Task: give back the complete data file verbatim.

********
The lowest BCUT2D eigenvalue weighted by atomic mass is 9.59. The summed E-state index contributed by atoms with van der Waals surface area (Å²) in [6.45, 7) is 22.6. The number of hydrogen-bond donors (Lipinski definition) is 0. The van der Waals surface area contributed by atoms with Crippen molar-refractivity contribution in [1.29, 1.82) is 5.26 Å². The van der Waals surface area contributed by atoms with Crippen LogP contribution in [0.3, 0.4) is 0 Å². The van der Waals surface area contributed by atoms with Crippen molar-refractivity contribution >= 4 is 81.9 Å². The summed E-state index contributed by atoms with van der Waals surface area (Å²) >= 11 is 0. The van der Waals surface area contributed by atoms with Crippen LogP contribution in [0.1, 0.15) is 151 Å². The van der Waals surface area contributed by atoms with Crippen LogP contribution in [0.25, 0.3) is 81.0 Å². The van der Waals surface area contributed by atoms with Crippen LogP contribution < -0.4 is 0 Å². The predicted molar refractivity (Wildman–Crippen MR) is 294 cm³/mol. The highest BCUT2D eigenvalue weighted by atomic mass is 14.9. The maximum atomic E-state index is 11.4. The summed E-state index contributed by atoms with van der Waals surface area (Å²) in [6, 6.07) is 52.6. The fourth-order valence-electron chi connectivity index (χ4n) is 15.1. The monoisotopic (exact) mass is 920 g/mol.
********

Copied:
The lowest BCUT2D eigenvalue weighted by atomic mass is 9.59. The summed E-state index contributed by atoms with van der Waals surface area (Å²) in [6.45, 7) is 22.6. The number of hydrogen-bond donors (Lipinski definition) is 0. The van der Waals surface area contributed by atoms with Crippen molar-refractivity contribution in [1.29, 1.82) is 5.26 Å². The van der Waals surface area contributed by atoms with Crippen LogP contribution in [0.3, 0.4) is 0 Å². The van der Waals surface area contributed by atoms with Crippen molar-refractivity contribution >= 4 is 81.9 Å². The summed E-state index contributed by atoms with van der Waals surface area (Å²) >= 11 is 0. The van der Waals surface area contributed by atoms with Crippen LogP contribution in [0.1, 0.15) is 151 Å². The van der Waals surface area contributed by atoms with Crippen LogP contribution in [0.25, 0.3) is 81.0 Å². The van der Waals surface area contributed by atoms with Crippen LogP contribution < -0.4 is 0 Å². The predicted molar refractivity (Wildman–Crippen MR) is 294 cm³/mol. The highest BCUT2D eigenvalue weighted by atomic mass is 14.9. The maximum atomic E-state index is 11.4. The summed E-state index contributed by atoms with van der Waals surface area (Å²) in [6, 6.07) is 52.6. The fourth-order valence-electron chi connectivity index (χ4n) is 15.1. The monoisotopic (exact) mass is 920 g/mol.